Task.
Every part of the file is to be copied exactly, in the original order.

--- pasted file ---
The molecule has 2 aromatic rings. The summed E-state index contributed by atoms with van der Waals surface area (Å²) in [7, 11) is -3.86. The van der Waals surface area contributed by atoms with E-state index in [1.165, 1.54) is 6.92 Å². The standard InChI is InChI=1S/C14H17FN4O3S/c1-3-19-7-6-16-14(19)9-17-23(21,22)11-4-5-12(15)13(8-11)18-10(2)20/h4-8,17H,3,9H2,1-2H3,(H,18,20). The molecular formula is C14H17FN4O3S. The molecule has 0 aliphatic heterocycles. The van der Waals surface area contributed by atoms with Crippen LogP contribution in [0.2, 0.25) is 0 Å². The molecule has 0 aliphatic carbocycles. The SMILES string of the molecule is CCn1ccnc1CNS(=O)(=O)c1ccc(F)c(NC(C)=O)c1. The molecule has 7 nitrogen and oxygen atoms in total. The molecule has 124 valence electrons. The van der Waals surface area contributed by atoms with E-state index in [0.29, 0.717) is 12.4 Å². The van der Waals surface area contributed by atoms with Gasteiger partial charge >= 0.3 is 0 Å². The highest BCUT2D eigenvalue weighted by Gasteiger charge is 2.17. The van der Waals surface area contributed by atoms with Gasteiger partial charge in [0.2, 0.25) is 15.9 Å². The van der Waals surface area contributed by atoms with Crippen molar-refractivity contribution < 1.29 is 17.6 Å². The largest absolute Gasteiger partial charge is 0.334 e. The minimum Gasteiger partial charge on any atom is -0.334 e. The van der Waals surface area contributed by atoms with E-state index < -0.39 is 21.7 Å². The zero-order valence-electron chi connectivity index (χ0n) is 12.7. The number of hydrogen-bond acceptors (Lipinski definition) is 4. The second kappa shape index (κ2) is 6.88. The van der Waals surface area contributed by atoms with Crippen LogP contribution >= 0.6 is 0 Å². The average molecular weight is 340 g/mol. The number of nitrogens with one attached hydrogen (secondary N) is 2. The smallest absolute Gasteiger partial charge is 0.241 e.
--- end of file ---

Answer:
The molecule has 2 aromatic rings. The summed E-state index contributed by atoms with van der Waals surface area (Å²) in [7, 11) is -3.86. The van der Waals surface area contributed by atoms with E-state index in [1.165, 1.54) is 6.92 Å². The standard InChI is InChI=1S/C14H17FN4O3S/c1-3-19-7-6-16-14(19)9-17-23(21,22)11-4-5-12(15)13(8-11)18-10(2)20/h4-8,17H,3,9H2,1-2H3,(H,18,20). The molecular formula is C14H17FN4O3S. The molecule has 0 aliphatic heterocycles. The van der Waals surface area contributed by atoms with Crippen LogP contribution in [0.2, 0.25) is 0 Å². The molecule has 0 aliphatic carbocycles. The SMILES string of the molecule is CCn1ccnc1CNS(=O)(=O)c1ccc(F)c(NC(C)=O)c1. The molecule has 7 nitrogen and oxygen atoms in total. The molecule has 124 valence electrons. The van der Waals surface area contributed by atoms with E-state index in [0.29, 0.717) is 12.4 Å². The van der Waals surface area contributed by atoms with Gasteiger partial charge >= 0.3 is 0 Å². The highest BCUT2D eigenvalue weighted by Gasteiger charge is 2.17. The van der Waals surface area contributed by atoms with Gasteiger partial charge in [0.2, 0.25) is 15.9 Å². The van der Waals surface area contributed by atoms with Crippen molar-refractivity contribution < 1.29 is 17.6 Å². The largest absolute Gasteiger partial charge is 0.334 e. The minimum Gasteiger partial charge on any atom is -0.334 e. The van der Waals surface area contributed by atoms with E-state index < -0.39 is 21.7 Å². The zero-order valence-electron chi connectivity index (χ0n) is 12.7. The number of hydrogen-bond acceptors (Lipinski definition) is 4. The second kappa shape index (κ2) is 6.88. The van der Waals surface area contributed by atoms with Crippen LogP contribution >= 0.6 is 0 Å². The average molecular weight is 340 g/mol. The number of nitrogens with one attached hydrogen (secondary N) is 2. The smallest absolute Gasteiger partial charge is 0.241 e.